When I read the Bible I do so with this scene in mind, for it breaks apart the ideas we typically come to the Bible with…a desire to make a point, a search for evidence of the conclusion we’ve already reached, a way to justify an assertion to which we cling. We want to be able, especially in Christian circles, to say – Well, the Bible says! The Bible says a lot of things. And it says nothing. For what the road to Emmaus teaches us is that without our humanity, without practicing care and compassion, grace and hospitality – all the scripture in the world, all the interpretation from the very best of sources…it doesn’t help us understand at all.
And isn’t that what God wants from us? Doesn’t God want our piety, rather than our ugliness to one another masked in our piety? The prophet Isaiah speaks to us from across the centuries:
What to me is the multitude of your sacrifices? says the Lord;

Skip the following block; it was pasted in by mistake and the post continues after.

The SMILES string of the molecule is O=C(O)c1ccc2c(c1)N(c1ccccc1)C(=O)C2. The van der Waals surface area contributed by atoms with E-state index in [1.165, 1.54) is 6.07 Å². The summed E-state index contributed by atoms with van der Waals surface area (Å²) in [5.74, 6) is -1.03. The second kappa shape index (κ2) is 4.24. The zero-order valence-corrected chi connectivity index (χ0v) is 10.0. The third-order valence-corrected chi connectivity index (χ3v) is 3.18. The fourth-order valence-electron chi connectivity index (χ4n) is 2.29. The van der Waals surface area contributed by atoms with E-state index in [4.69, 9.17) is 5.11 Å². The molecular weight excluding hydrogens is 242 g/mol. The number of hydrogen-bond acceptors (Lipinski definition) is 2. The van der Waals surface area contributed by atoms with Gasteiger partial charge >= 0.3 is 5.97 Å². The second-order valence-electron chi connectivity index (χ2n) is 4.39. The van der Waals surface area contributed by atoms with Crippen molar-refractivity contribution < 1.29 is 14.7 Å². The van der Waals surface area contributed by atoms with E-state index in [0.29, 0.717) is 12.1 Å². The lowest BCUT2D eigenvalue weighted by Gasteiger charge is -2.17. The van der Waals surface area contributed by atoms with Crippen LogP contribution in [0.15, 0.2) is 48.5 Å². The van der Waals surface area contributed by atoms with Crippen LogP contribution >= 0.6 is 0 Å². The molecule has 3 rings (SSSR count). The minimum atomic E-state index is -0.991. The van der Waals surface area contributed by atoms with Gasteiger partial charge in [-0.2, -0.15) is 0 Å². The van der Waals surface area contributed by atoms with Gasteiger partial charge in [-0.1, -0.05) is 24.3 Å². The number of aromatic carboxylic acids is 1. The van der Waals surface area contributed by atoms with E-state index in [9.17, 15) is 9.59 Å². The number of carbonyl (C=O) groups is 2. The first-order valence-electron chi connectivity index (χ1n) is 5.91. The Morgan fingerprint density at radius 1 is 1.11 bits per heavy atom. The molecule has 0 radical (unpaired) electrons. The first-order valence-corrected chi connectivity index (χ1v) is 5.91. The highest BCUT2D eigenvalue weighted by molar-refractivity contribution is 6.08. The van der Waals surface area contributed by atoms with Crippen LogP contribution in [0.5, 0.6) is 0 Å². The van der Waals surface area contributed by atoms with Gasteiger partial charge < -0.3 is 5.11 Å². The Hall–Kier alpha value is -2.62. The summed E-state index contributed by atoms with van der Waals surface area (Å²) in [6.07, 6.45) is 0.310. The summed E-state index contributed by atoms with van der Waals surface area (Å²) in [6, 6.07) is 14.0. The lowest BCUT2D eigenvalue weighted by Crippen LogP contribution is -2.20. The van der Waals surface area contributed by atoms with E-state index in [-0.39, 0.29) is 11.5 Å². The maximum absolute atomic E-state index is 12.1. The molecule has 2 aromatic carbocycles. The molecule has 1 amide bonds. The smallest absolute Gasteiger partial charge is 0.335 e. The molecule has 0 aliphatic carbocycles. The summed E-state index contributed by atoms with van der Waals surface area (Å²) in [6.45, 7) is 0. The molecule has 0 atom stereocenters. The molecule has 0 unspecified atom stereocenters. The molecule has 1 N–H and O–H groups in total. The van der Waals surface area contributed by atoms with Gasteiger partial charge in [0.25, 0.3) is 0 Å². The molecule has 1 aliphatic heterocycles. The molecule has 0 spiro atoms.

I have had enough of burnt offerings of rams and the fat of fed beasts;
I do not delight in the blood of bulls, or of lambs, or of goats.
When you come to appear before me, who asked this from your hand?
Trample my courts no more; bringing offerings is futile; incense is an abomination to me.
New moon and sabbath and calling of convocation— I cannot endure solemn assemblies with iniquity. Your new moons and your appointed festivals my soul hates; they have become a burden to me,
(your endless Bible debates and parsing of language, your supposed “obedience”
that just boils down to interpretive minutiae)
I am weary of bearing them. When you stretch out your hands, I will hide my eyes from you;
even though you make many prayers, I will not listen; your hands are full of blood.
Isaiah 1:11-15 NRSV
There is something else for us, church. This is not the will of God anymore than this is the word of God. We are meant to be the body of Christ – diverse and inclusive, across tribal lines and gender divides – a whole church, each bearing our gifts to the table that welcomes all people by the grace of a God who loves us all without exception. And by what authority do I say that we have to move beyond the Bible and doctrine and find a new path with the Holy Spirit? How do I know this?
The Bible tells me so.